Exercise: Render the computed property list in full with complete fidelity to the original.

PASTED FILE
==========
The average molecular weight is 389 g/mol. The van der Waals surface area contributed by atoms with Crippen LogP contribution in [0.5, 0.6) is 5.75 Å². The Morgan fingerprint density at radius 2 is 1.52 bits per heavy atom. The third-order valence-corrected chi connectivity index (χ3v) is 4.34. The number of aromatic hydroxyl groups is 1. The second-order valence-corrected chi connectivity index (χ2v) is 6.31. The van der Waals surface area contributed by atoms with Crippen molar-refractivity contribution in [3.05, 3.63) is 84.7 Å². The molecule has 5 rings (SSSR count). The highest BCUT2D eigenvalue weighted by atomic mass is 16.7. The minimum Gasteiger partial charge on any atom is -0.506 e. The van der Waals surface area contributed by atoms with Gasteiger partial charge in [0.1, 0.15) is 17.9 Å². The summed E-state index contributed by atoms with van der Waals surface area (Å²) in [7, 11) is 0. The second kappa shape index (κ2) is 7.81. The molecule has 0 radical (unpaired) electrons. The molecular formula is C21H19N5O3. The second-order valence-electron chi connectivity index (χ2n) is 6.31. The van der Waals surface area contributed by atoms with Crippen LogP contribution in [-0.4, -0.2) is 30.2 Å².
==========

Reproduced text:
The average molecular weight is 389 g/mol. The van der Waals surface area contributed by atoms with Crippen LogP contribution in [0.5, 0.6) is 5.75 Å². The Morgan fingerprint density at radius 2 is 1.52 bits per heavy atom. The third-order valence-corrected chi connectivity index (χ3v) is 4.34. The number of aromatic hydroxyl groups is 1. The second-order valence-corrected chi connectivity index (χ2v) is 6.31. The van der Waals surface area contributed by atoms with Crippen molar-refractivity contribution in [3.05, 3.63) is 84.7 Å². The molecule has 5 rings (SSSR count). The highest BCUT2D eigenvalue weighted by atomic mass is 16.7. The minimum Gasteiger partial charge on any atom is -0.506 e. The van der Waals surface area contributed by atoms with Gasteiger partial charge in [0.1, 0.15) is 17.9 Å². The summed E-state index contributed by atoms with van der Waals surface area (Å²) in [7, 11) is 0. The second kappa shape index (κ2) is 7.81. The molecule has 0 radical (unpaired) electrons. The molecular formula is C21H19N5O3. The second-order valence-electron chi connectivity index (χ2n) is 6.31. The van der Waals surface area contributed by atoms with Crippen LogP contribution in [-0.4, -0.2) is 30.2 Å².